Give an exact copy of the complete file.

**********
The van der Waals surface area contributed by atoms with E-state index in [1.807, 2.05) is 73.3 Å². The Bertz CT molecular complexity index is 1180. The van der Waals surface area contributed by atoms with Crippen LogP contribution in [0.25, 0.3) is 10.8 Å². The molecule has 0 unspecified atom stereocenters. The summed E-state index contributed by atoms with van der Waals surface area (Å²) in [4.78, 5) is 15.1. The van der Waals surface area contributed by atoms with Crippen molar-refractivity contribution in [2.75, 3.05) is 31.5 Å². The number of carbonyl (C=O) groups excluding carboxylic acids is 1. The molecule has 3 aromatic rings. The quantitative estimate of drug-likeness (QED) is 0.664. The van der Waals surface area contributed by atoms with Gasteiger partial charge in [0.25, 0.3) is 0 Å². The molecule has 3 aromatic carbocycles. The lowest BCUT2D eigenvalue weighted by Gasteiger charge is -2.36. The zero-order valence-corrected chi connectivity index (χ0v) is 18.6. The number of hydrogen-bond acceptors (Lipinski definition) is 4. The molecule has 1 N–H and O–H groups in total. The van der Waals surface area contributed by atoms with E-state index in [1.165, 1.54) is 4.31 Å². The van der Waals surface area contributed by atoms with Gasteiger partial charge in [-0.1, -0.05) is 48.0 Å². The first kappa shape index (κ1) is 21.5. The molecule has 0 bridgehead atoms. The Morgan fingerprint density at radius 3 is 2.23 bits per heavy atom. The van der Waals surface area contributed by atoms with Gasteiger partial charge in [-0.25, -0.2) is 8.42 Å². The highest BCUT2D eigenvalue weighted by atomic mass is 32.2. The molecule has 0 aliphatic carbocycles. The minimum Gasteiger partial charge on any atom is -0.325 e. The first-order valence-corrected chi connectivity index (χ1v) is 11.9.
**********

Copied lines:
The van der Waals surface area contributed by atoms with E-state index in [1.807, 2.05) is 73.3 Å². The Bertz CT molecular complexity index is 1180. The van der Waals surface area contributed by atoms with Crippen LogP contribution in [0.25, 0.3) is 10.8 Å². The molecule has 0 unspecified atom stereocenters. The summed E-state index contributed by atoms with van der Waals surface area (Å²) in [4.78, 5) is 15.1. The van der Waals surface area contributed by atoms with Crippen molar-refractivity contribution in [2.75, 3.05) is 31.5 Å². The number of carbonyl (C=O) groups excluding carboxylic acids is 1. The molecule has 3 aromatic rings. The quantitative estimate of drug-likeness (QED) is 0.664. The van der Waals surface area contributed by atoms with Gasteiger partial charge in [0.25, 0.3) is 0 Å². The molecule has 3 aromatic carbocycles. The lowest BCUT2D eigenvalue weighted by Gasteiger charge is -2.36. The zero-order valence-corrected chi connectivity index (χ0v) is 18.6. The number of hydrogen-bond acceptors (Lipinski definition) is 4. The molecule has 1 N–H and O–H groups in total. The van der Waals surface area contributed by atoms with E-state index in [1.165, 1.54) is 4.31 Å². The van der Waals surface area contributed by atoms with Gasteiger partial charge in [-0.1, -0.05) is 48.0 Å². The first kappa shape index (κ1) is 21.5. The molecule has 0 bridgehead atoms. The Morgan fingerprint density at radius 3 is 2.23 bits per heavy atom. The van der Waals surface area contributed by atoms with Gasteiger partial charge in [-0.25, -0.2) is 8.42 Å². The highest BCUT2D eigenvalue weighted by atomic mass is 32.2. The molecule has 0 aliphatic carbocycles. The minimum Gasteiger partial charge on any atom is -0.325 e. The first-order valence-corrected chi connectivity index (χ1v) is 11.9.